Blogsnob Preview

Freshness Warning
This blog post is over 18 years old. It's possible that the information you read below isn't current and the links no longer work.

I’ve been diligently working on the next release of blogsnob and I have a preview ready to go. I’m getting ready to launch the system but I want to get some feedback on it first. So go sign in (there’s a demo account) and let me know what you think. Is there anything obviously broken (some links are disabled for the demo)? What do you like about it, what do you hate about it? What confuses you about the UI?

There will be some refinements coming up, but what you see now is what will be available at launch.

September 1, 2004 12:11 PM

The demo looks very slick; I don't find the UI confusing at all. I'm looking forward to it.

September 1, 2004 12:29 PM

Adam, I love it! I'll have a closer look later tonight/tomorrow and send you some feedback (email).

September 1, 2004 12:42 PM

Seems very nice... I'd like to see other types of ads... The google thiing is becoming a bit over done.

September 1, 2004 12:44 PM

I'm with Meredith, I don't think there is anything confusing about the UI at all. It seems to be very streamlined. It's quite the improvement on the last interface.

September 1, 2004 1:53 PM

I agree with John regarding different ad types, but otherwise, it looks great. The only other thing I noticed is that report generation is slow for long periods (multiple months). Not sure if this is a result of the test environment or otherwise.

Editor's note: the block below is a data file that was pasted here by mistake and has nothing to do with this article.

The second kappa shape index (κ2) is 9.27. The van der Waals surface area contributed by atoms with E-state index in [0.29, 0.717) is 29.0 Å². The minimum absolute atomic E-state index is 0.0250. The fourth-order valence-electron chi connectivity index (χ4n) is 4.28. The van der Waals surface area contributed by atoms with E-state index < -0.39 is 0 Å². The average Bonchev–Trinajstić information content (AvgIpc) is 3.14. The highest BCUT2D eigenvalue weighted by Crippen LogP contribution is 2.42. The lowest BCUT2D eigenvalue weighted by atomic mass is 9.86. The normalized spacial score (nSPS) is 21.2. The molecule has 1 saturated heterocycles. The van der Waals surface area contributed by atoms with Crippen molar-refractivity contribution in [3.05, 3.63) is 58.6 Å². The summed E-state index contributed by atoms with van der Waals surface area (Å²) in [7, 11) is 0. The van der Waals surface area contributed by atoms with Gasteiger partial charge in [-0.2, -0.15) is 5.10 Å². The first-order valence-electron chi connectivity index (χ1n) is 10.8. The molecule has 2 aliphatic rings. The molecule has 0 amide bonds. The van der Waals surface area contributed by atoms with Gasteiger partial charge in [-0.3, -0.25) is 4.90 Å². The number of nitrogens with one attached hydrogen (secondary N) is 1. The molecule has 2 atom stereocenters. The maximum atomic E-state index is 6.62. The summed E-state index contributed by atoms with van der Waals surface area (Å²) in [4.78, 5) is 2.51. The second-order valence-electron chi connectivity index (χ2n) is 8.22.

Adam Kalsey
September 1, 2004 3:06 PM

Different ad formats sound like a great idea. Any suggestions for what those should be?

Kevin Donahue
September 1, 2004 6:19 PM

Fantastic work, but that's what we expect, Adam! ;)

Neil T.
September 3, 2004 12:24 PM

Seems a little over-complicated for my liking. I liked BlogSnob because it was so simple - this seems more like a fully-fledged advertising service. As for other ad formats - how about some like the ones that already exist?

This discussion has been closed.

Recently Written

The Trap of The Sales-Led Product (Dec 10)
It’s not a winning way to build a product company.
The Hidden Cost of Custom Customer Features (Dec 7)
One-off features will cost you more than you think and make your customers unhappy.
Domain expertise in Product Management (Nov 16)
When you're hiring software product managers, hire for product management skills. Looking for domain experts will reduce the pool of people you can hire and might just be worse for your product.
Strategy Means Saying No (Oct 27)
An oft-overlooked aspect of strategy is to define what you are not doing. There are lots of adjacent problems you can attack. Strategy means defining which ones you will ignore.
Understanding vision, strategy, and execution (Oct 24)
Vision is what you're trying to do. Strategy is broad strokes on how you'll get there. Execution is the tasks you complete to complete the strategy.
How to advance your Product Market Fit KPI (Oct 21)
Finding the gaps in your product that will unlock the next round of growth.
Developer Relations as Developer Success (Oct 19)
Outreach, marketing, and developer evangelism are a part of Developer Relations. But the companies that are most successful with developers spend most of their time on something else.
Developer Experience Principle 6: Easy to Maintain (Oct 17)
Keeping your product Easy to Maintain will improve the lives of your team and your customers. It will help keep your docs up to date. Your SDKs and APIs will be released in sync. Your tooling and overall experience will shine.


What I'm Reading


Adam Kalsey

+1 916 600 2497


Public Key

© 1999-2023 Adam Kalsey.